True, God uses the truth of the gospel to change our hearts, but it is His responsbility to change their hearts, not mine. This is where I can rest, and where I seem to have difficulty doing, ask the Lord to help me believe more firmly and deeply.

That’s where I am right now. I want our trip to be a wonderful time of sharing new memories and special time with friends and extended family soon, but I’m asking the Lord even more right now to help me to want His gospel work in our hearts to flourish these next few weeks, by His grace, and for His glory.

If the Lord so leads you, please pray for us–that God would aid our communication with each other by:

   –helping us to be committed to each other’s good even as we discuss issues we may not agree on
   –giving us grace to be honest yet gracious with each other as we speak
   –granting each of us humility as we speak and as we listen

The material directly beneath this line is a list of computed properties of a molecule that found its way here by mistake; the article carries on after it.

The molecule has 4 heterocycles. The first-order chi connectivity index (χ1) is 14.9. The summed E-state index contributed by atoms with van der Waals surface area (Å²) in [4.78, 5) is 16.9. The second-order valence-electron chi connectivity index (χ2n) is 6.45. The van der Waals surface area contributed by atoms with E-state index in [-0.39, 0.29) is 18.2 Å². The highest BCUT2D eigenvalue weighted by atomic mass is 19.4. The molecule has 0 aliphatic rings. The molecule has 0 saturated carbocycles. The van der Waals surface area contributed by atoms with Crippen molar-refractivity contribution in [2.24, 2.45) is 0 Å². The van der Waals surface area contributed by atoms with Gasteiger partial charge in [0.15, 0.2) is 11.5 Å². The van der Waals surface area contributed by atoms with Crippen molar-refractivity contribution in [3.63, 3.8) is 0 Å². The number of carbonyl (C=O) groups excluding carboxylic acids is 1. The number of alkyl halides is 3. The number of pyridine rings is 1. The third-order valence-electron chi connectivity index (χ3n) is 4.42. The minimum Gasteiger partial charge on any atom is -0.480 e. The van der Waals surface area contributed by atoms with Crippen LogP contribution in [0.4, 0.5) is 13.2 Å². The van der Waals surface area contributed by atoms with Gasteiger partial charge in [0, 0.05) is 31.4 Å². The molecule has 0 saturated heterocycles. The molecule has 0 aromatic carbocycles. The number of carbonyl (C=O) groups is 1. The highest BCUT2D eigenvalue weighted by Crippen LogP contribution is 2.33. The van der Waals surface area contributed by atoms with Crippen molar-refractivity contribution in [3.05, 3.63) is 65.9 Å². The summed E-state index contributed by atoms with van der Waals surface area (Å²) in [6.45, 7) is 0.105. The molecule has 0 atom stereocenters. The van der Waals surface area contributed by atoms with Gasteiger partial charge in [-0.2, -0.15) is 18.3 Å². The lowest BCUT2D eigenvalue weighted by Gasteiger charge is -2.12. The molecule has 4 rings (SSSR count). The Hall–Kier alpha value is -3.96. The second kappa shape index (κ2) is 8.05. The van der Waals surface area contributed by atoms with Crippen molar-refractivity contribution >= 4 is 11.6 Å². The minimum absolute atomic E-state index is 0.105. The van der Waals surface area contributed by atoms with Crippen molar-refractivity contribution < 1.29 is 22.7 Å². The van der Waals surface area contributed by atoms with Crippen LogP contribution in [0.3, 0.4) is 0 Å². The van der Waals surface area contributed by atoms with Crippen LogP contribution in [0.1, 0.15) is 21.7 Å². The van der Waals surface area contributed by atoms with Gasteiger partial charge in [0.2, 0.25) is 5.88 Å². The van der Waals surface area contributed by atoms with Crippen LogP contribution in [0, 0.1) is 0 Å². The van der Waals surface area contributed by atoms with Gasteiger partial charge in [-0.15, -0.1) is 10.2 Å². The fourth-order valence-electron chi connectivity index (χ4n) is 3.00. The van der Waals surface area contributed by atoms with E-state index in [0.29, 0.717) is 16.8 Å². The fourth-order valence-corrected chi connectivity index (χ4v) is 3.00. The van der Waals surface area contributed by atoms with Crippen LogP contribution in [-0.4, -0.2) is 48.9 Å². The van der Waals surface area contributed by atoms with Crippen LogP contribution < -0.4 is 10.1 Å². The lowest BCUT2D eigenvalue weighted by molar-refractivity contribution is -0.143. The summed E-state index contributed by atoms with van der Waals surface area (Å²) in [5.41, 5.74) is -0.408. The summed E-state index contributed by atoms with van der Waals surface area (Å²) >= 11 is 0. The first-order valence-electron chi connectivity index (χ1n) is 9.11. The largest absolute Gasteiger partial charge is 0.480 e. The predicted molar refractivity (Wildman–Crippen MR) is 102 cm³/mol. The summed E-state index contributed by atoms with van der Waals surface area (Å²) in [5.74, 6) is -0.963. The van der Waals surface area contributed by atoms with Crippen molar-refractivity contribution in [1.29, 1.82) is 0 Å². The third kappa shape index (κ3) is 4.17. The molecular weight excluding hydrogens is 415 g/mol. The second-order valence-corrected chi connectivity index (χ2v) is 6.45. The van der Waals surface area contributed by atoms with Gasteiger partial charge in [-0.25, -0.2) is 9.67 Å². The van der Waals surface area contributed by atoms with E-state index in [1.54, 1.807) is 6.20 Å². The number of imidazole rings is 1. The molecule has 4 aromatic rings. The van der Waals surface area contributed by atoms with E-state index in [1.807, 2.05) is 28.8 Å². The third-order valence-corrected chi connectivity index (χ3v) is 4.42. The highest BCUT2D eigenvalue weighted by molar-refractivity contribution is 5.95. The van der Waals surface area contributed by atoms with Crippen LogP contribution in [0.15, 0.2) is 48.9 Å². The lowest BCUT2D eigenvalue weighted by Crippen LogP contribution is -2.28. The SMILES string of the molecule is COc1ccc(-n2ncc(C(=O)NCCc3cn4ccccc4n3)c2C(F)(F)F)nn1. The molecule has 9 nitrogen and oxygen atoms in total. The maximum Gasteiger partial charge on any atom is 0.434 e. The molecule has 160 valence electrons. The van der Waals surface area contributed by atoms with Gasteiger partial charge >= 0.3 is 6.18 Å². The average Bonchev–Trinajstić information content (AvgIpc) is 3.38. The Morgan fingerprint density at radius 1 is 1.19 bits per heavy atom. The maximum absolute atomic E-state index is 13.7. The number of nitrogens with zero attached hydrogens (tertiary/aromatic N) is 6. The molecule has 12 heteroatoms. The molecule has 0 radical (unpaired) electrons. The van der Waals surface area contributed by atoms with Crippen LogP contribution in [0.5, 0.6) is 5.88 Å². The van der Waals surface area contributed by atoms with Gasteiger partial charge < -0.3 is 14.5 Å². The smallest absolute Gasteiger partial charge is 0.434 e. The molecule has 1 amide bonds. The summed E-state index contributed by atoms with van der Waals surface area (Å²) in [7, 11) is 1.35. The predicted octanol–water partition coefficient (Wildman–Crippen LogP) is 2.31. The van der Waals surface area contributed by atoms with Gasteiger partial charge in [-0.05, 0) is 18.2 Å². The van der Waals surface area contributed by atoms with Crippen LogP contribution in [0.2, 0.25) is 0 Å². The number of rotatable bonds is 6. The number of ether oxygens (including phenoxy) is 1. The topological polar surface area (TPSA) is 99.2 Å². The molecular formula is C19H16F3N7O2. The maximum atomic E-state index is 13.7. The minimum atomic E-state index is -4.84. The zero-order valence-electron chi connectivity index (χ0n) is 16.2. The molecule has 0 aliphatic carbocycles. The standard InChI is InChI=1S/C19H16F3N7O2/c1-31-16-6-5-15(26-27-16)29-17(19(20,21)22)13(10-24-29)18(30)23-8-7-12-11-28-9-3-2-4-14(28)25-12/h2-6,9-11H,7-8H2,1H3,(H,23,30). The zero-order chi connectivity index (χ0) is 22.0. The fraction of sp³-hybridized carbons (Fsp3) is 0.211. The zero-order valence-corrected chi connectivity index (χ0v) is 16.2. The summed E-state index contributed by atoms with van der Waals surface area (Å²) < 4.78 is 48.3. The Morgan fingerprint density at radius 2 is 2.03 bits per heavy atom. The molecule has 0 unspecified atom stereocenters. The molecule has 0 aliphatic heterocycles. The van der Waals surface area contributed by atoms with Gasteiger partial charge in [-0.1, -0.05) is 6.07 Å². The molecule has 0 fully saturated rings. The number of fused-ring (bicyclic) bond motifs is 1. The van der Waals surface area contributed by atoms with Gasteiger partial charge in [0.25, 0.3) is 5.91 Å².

–allowing the truth of the gospel to freely penetrate our hearts and change us in how and why we communicate as we do with each other
   –enabling us to be quick to listen and to forgive, and slow to speak and slow to anger
   –giving me the courage to lead spiritually, trusting God to lead me and do the work in our hearts that only He can do
   –helping me listen to my children’s hearts and not feel threatened by what they say
   –helping my children be able to listen to my heart and know that I love them and my heavenly Father
   –glorifying Himself in our communication, and that we would come away from our discussions with a greater sense of His goodness and love.

Thank you for praying for us!!!

God is good…all the time,